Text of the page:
We went to see Fat Pig yesterday thanks to the complimentary front row seats I got by being a friend of Pangdemonium. The play by Neil Labute was pretty funny/real, although I thought the ending was somewhat unsatisfactory. I mean their execution couldn’t be better – all the actors were really emotive and articulate, and I couldn’t even tell Frances Lee had a fat suit on until the cast came out of the theatre after the performance! Props to the make-up team! I’d highly recommend it (I think it runs till maybe the first week of March or so?) if you’d like to take a good hard look at the shallowness that pervades relationship culture in general.
The language in the play is pretty coarse, but somehow it doesn’t really achieve an intimidating feel, like each time a vulgarity was hurled out the actors seemed more guilty than genuinely pissed off and scary. Their accent management was pretty good though (not as good as the Next to Normal cast though) but I couldn’t tell what their native accent was (as in which sub accent in the pool of Singaporean accents they had) although you could definitely tell they were not americans or anything. It’s necessary to retain a bit of a local lilt (say the RI accent) so that the audience can generally understand what you say without straining. It was a commendable performance by all.
We arrived five minutes late to the theatre because I actually thought it was at the Drama Centre (I thought the National library theatre was called the DBS arts centre.. Newflash: It’s not) So we actually arrived at the National library about 20 minutes before the performance, and realized that there were no posters/flowers/anybody there at all, which was when we had the brilliant idea of asking the Sistic box office there if that was called the DBS Arts Centre. And then there was a 10 minute flurry of looking for wifi in the National Library, connecting to Wirelass@sg (why does it not connect you automatically yet???), looking up WHERE The DBS Arts Centre was exactly on the map (somewhere at Clarke Quay – excellent, we can still make it if we hurry), flagging a cab on Middle Road outside the national library, trying to explain where the DBS arts centre was to the cabbie who sounded somewhat clueless but finally giving up and just directing him via the gps on the ipad. The cabbie wasn’t so clueless after all as he knew that you cannot turn right onto River Valley Road from Victoria Street, you have to turn left and do a small roundabout thing to get onto River Valley Road.I have no idea what I would do without a smart device in this situation – we’d be totally screwed. I don’t so much mind being late or missing the entire show/buying a new ticket, but these tickets were complimentary and the ticketing agent was so nice as to give me front row seats for the sunday matinee – to not show up would be tremendously insulting to them, because they could have sold those seats to someone else, no problem, and why would I ask for tickets to a time slot I cannot make?? One does not simply stand up front row tickets. So the cab got slightly lost (dropped us between Merbau road and Mohd Sultan road) and we had to walk to the theatre for a bit, but when we finally arrived (only 5 minutes late), the show had already started :( So we had to wait for the first scene to be over, and were instructed by the FOH to scooch stealthily down to the front since we were in the front row :S which was super embarrassing. As if that was not bad enough, there were these two boxy, all-black speakers right at the front row jutting out from the stage that we both scooched right into, of course, everything being pitch black inbetween scenes. My arm was black and blue afterward.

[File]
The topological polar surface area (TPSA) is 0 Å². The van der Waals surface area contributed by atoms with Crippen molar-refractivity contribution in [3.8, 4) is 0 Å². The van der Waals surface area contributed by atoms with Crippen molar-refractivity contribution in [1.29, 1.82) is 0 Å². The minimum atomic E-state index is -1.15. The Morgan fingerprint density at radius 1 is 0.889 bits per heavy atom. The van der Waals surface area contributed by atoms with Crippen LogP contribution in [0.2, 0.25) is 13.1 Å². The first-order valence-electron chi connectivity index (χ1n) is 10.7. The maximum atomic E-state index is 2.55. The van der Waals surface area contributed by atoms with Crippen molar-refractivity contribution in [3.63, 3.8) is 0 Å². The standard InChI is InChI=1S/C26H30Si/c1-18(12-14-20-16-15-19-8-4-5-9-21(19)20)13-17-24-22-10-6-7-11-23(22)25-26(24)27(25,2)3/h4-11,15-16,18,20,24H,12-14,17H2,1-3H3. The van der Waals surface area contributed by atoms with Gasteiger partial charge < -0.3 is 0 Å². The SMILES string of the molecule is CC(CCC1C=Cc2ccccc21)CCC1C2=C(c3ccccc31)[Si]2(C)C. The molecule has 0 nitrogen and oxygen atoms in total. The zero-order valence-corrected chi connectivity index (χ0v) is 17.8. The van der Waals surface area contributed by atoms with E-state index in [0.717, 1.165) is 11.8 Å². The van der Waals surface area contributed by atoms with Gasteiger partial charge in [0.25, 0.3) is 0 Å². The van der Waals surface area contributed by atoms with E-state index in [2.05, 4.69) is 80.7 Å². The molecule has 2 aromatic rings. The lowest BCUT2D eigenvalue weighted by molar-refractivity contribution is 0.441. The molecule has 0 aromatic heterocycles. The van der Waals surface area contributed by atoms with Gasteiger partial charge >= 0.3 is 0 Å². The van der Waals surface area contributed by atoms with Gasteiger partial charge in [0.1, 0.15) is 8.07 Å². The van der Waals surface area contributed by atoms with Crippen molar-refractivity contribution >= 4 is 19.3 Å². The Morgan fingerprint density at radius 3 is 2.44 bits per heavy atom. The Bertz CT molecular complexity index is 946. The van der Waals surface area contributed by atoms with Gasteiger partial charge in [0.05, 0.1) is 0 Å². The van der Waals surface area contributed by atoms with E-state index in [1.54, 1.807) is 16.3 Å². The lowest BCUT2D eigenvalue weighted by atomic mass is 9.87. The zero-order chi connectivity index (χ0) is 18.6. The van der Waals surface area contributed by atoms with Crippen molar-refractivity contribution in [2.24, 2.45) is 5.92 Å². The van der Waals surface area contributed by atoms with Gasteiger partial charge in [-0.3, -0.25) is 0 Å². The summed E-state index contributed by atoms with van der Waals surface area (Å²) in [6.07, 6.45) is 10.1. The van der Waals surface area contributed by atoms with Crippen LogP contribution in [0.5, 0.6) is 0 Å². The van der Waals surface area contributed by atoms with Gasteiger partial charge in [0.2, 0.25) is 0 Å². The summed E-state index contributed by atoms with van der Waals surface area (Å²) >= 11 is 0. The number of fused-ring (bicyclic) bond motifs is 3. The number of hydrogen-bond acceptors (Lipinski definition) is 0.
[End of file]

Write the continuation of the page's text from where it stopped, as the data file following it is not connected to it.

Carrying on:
It was pretty stressful! I guess that’ll teach me to look up the program venue earlier. We actually arrived at City Hall around 2:00pm and could have totally made it there with time to spare had I not assumed it would have been in the same theatre as Next to Normal.
*This post was scheduled about a week in advance. By this time now we will be in Waterloo, ON!